I spent my final night in that bed the day before I went away to college.  A few months later, I sat on the same bed with my father during the Christmas holiday and cried.  I cried because my childhood girlfriend had broken up with me.  He sat and watched.  He didn’t know what to say to me.

He was like that.

Years later, the bed was against the left wall. The empty left wall. I was living at home because my marriage had fallen apart.  I was not a teacher in Connecticut anymore…I was working as a temp in IBM and living at my parent’s house.  It was the worst humiliation you can imagine.  But it was the same old bed in the same old room that had seen me grow up and become a man.

Just around the corner, there by the radiator, a doorway led into the hallway.  On the molding of the door sill, there were many pencil marks and dates.  I had kept track of my son’s growth.  How fast it all happens.  How fast they grow.  It’s all painted over now.

In 1992, I came to the bed at 8:00 am to try to sleep.  I had been up all night watching The Robe on TV.  It was Easter Sunday morning…what else would they be showing?  Behind me, on a hospice bed, my mother was dying.

I came to that bed and closed my eyes.  Not thirty minutes passed when my sister-in-law came and knocked.

“Pat, I think you should come downstairs.  Your mother is gone.”

Now, the bedroom is empty.  The family that bought the house, sold it not too many years later.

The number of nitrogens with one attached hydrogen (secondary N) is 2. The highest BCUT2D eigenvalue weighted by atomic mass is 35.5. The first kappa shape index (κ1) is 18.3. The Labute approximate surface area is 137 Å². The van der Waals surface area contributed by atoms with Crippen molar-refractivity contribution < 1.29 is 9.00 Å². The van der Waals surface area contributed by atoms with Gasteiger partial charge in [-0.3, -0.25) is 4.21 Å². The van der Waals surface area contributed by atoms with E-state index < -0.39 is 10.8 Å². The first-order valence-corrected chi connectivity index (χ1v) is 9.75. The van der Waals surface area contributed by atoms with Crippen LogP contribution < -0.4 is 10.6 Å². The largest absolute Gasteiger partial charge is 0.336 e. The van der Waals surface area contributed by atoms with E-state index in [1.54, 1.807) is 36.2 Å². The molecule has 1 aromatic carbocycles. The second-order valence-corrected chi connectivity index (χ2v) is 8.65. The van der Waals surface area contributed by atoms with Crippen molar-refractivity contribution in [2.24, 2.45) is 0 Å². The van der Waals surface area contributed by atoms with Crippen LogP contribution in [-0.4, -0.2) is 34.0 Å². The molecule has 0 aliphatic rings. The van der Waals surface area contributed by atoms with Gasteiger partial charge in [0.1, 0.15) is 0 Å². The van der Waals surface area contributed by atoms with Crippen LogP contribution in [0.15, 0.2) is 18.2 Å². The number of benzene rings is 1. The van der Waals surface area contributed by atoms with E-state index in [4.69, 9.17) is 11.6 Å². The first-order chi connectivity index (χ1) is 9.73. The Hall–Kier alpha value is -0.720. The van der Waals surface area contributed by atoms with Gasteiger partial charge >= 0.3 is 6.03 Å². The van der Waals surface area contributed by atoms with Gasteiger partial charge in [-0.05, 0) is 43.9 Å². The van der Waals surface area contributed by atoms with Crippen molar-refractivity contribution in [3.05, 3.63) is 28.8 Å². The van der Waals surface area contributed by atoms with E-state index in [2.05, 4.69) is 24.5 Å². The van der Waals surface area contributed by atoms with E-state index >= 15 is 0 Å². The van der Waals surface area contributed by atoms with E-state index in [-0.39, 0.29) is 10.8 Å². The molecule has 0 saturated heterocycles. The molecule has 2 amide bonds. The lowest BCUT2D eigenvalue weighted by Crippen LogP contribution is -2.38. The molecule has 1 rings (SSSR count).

The photograph above was taken by a real estate agent.

It shows a bare room, a radiator, a sconce and two windows.  You can hardly see the trees that are bending over the front porch.

And, you can not see the stuff that used to be in that room.

Not unless you close your eyes and try to imagine a baby sleeping there and then, quick as blowing out a candle, you may be able to see the stuff that belongs to the ages of a man’s life.

 

 

Finding Peter

Scan 151810001

[Lenny is on the left. Peter is happy to be in Pennsylvania]

It was here in the Adirondack Mountains that I walked up to the wall of a ranger cabin.  It was a far off December night, when my heart and body were young.  I had a flashlight in my shaking hand, and read by the dim light that the air temperature was -28 F.  I didn’t go back to the car.  I didn’t go back to a cabin.  I went back to the lean-to where my brother, Chris and a few friends were camping.  None of us had any down clothing or down sleeping bags.  We simply put the two bags we each carried together and pulled in the extra dry clothes for additional insulation.  Chris tied a tarp over the opening.  At least ten candles were lit.  You’d be surprised how those candles added warmth.  In our shelter, it was a comfortable -15 F. We were in our early teenage years.  I wouldn’t dream about camping in such temperatures now, not at my age.  Not when I know what cold can do.  What did I know in 1960?

One of my friends who slept near me in two sleeping bags that night was Peter.

A year earlier, in the summer of 1959, several boys, somehow got permission from their parents and set out from Owego, NY to visit one of the boy’s grandparents seventy-three miles away in Lake Winola, Pennsylvania.  I was the leader of the trip since it was to my grandparents house we were heading.  I remember spending one night in a pasture next to a small pond and amid cow pies scattered all over the field.  It was my duty to ask permission to camp there, so I knocked on the farmhouse and the old guy looked at me, my friends standing along the road with overloaded bikes and then looked out at the field.  He thought about it for about thirty seconds and then said: “Hell, I don’t care.  Just don’t burn the field down.”

One of those boys who rode his heavy one-speed Schwinn along the empty road was Peter.